Andy Murray's pal clocks on as new Davis Cup boss serves up blueprint

Given the woeful state of the men’s game in Britain you might have thought that the enormously wealthy Lawn Tennis Association would scour the world for someone to put things right.

Such is the state of the rankings, that the ideal candidate would need the drive and experience of Nick Bollettieri, the nous of Brad Gilbert, the track record of Toni Nadal and the touch of genius you might find inside the head of Roger Federer.

Instead, the new Davis Cup captain and head of men’s tennis at the LTA is a 34-year-old Scot who has barely coached anyone at senior level and did not play professionally.

Out on his own: Andy Murray is streets ahead of his nearest British rival

Out on his own: Andy Murray is streets ahead of his nearest British rival

But in his undemonstrative way, Leon Smith is determined this will not prove to be another clanger.

Given that so many of a higher profile have failed to solve the complex problems facing the British game, his is more a back-to-basics appointment, and he does not have much time to fashion an improvement.

In the week after Wimbledon the country faces an awkward Davis Cup tie against Turkey, in which defeat would consign GB to the basement of the sport’s premier team competition, to play the likes of Albania.

In his first interview since coming into the job, the Glaswegian maintains he is undaunted by what lies ahead. He does not shy away from the realities beyond Andy Murray, whom he coached for seven years as a teenager, and does not promise quick fixes.

Head boy: Leon Smith has set out a bold plan for the future of British tennis

Head boy: Leon Smith has set out a bold plan for the future of British tennis

‘We are really disappointed with the men’s rankings,’ he admits (he could hardly do otherwise). ‘There is not enough depth.

'Not only are there not enough players in the top 200 (only Murray and Alex Bogdanovic, 156, reside there), there aren’t enough ranked from 200 to 300. And we’ve got virtually nobody playing singles aged 26 or over.’

Smith was given the Davis Cup job ahead of Greg Rusedski, having worked inside the LTA for six years, almost exclusively with younger age groups. In football parlance, it is a bit like the head of the youth academy being promoted to manager.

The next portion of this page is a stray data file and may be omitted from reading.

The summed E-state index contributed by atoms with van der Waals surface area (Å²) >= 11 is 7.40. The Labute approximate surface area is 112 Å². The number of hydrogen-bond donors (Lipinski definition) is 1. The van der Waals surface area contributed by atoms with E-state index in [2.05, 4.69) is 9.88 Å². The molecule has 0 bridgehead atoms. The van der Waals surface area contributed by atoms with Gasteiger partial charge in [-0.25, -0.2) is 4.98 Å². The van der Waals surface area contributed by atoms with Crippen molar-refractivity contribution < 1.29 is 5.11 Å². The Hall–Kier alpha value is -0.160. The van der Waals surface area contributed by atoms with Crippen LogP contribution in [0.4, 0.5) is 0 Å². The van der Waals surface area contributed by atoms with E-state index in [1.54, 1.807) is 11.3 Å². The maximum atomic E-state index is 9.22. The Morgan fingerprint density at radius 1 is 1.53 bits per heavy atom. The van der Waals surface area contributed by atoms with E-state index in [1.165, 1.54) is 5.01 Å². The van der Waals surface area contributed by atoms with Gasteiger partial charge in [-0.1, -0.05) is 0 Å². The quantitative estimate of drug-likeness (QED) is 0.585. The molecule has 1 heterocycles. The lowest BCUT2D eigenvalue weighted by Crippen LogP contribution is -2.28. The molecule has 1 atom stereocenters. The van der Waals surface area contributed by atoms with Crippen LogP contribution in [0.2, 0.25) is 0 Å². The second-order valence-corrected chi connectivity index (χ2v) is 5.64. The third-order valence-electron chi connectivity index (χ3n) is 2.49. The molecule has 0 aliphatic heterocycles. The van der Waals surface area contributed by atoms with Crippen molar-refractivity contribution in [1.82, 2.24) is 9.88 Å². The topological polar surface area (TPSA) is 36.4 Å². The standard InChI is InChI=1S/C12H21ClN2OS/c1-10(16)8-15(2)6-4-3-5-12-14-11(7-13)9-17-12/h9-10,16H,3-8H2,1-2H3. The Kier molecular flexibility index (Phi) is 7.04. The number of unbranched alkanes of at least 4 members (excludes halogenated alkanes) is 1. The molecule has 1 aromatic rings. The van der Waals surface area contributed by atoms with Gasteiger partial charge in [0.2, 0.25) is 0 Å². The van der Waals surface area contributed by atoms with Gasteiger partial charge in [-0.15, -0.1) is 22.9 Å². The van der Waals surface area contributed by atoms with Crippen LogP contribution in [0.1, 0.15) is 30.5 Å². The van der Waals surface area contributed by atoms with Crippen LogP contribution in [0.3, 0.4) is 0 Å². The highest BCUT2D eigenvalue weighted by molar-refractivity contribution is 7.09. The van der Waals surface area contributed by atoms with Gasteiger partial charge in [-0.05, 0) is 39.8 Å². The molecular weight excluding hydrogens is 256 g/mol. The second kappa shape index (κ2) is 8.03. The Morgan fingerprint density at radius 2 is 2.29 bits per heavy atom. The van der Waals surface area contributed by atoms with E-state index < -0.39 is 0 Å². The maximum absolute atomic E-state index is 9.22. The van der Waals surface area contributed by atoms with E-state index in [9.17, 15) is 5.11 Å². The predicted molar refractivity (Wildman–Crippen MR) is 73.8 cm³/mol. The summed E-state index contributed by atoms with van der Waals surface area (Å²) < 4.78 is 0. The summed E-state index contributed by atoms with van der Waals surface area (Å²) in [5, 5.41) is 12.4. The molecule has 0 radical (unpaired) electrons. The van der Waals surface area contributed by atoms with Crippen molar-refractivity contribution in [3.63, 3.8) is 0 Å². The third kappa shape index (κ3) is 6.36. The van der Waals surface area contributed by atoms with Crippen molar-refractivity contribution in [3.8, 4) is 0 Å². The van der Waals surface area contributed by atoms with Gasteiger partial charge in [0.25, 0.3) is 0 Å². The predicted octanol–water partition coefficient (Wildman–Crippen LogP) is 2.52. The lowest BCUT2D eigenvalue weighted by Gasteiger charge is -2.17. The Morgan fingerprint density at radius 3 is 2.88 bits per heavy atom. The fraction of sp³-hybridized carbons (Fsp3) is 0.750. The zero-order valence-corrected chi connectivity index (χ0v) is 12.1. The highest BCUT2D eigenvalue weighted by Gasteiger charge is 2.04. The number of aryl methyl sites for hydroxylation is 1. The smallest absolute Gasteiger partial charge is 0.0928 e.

He appears to have a scientific take on addressing problems.

‘When you look at trends in the men’s game the average age of players breaking into the top 100 is now nearly 24,’ he says. ‘It is taking longer so we have to keep more players in the game.’

Smith’s claim to fame is his work with Murray, and the smart aspect of his elevation is his knowledge of the junior generation. While few look to be world-beaters, there is definitely encouraging promise there and it is on them that the LTA are pinning their hopes of redemption.

‘We have a group of players in the ages 15-20 whose results are quite good in international terms. A few could be more professional but most are working well.

'I don’t want just to give handouts, so we are working on a system of  incentivising players who perform in tournaments.’

Murray, while speaking warmly of Smith, wished to distance himself from his promotion to avoid insinuations that he had influenced the appointment.

Old friends: Smith (left) with Murray at the French Open in 2006

Old friends: Smith (left) with Murray at the French Open in 2006

Of his lack of ATP Tour credentials Smith says: ‘I knew that was going to be out there, but I’ve worked hard to learn and to move up in coaching. With Andy, it is more to do with him being under so much scrutiny that he doesn’t want even more responsibility heaped upon him.

‘I know I will get his support and he is someone whose work ethic we hold up as an example to youngsters.’

Murray has, he insists, given no indication about his Davis Cup intentions but he and Smith are close and recently attended a Fulham match at Craven Cottage together.

‘Working with Andy taught me a lot. My best memory is of him when he was 17 and playing in the Wimbledon juniors after six months out with a knee injury.

'He lost early on and we went to a small tournament in Spain. It was 90 degrees and it would have been easy not to give it everything but he fought through five rounds and won it. You knew he was going to be a player.’

What he would give to unearth a few more like that.